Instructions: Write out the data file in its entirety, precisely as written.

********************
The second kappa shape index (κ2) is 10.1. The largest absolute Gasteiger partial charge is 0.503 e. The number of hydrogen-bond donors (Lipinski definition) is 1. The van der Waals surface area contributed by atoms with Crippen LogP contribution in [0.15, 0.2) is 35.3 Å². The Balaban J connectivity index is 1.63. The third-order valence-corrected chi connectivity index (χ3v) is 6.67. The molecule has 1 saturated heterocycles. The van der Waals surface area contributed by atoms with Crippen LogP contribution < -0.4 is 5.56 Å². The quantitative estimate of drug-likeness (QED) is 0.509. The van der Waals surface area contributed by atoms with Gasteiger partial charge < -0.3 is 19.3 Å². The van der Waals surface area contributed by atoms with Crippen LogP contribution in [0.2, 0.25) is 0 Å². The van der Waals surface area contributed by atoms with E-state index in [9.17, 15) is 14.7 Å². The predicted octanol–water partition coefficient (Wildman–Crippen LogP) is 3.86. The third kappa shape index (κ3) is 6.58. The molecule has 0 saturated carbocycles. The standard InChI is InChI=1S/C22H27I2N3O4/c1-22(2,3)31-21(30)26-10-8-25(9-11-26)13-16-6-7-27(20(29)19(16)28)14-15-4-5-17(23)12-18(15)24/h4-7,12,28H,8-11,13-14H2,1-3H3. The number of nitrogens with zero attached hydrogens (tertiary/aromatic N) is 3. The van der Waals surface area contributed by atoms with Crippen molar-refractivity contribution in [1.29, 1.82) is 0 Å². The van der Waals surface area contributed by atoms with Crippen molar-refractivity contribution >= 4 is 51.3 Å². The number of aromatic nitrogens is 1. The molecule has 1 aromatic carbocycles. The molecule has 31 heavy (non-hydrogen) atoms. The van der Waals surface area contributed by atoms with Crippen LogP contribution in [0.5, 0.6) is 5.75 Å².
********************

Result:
The second kappa shape index (κ2) is 10.1. The largest absolute Gasteiger partial charge is 0.503 e. The number of hydrogen-bond donors (Lipinski definition) is 1. The van der Waals surface area contributed by atoms with Crippen LogP contribution in [0.15, 0.2) is 35.3 Å². The Balaban J connectivity index is 1.63. The third-order valence-corrected chi connectivity index (χ3v) is 6.67. The molecule has 1 saturated heterocycles. The van der Waals surface area contributed by atoms with Crippen LogP contribution < -0.4 is 5.56 Å². The quantitative estimate of drug-likeness (QED) is 0.509. The van der Waals surface area contributed by atoms with Gasteiger partial charge < -0.3 is 19.3 Å². The van der Waals surface area contributed by atoms with Crippen LogP contribution in [0.2, 0.25) is 0 Å². The van der Waals surface area contributed by atoms with E-state index in [9.17, 15) is 14.7 Å². The predicted octanol–water partition coefficient (Wildman–Crippen LogP) is 3.86. The third kappa shape index (κ3) is 6.58. The molecule has 0 saturated carbocycles. The standard InChI is InChI=1S/C22H27I2N3O4/c1-22(2,3)31-21(30)26-10-8-25(9-11-26)13-16-6-7-27(20(29)19(16)28)14-15-4-5-17(23)12-18(15)24/h4-7,12,28H,8-11,13-14H2,1-3H3. The number of nitrogens with zero attached hydrogens (tertiary/aromatic N) is 3. The van der Waals surface area contributed by atoms with Crippen molar-refractivity contribution in [1.29, 1.82) is 0 Å². The van der Waals surface area contributed by atoms with Crippen molar-refractivity contribution >= 4 is 51.3 Å². The number of aromatic nitrogens is 1. The molecule has 1 aromatic carbocycles. The molecule has 31 heavy (non-hydrogen) atoms. The van der Waals surface area contributed by atoms with Crippen LogP contribution in [0.5, 0.6) is 5.75 Å².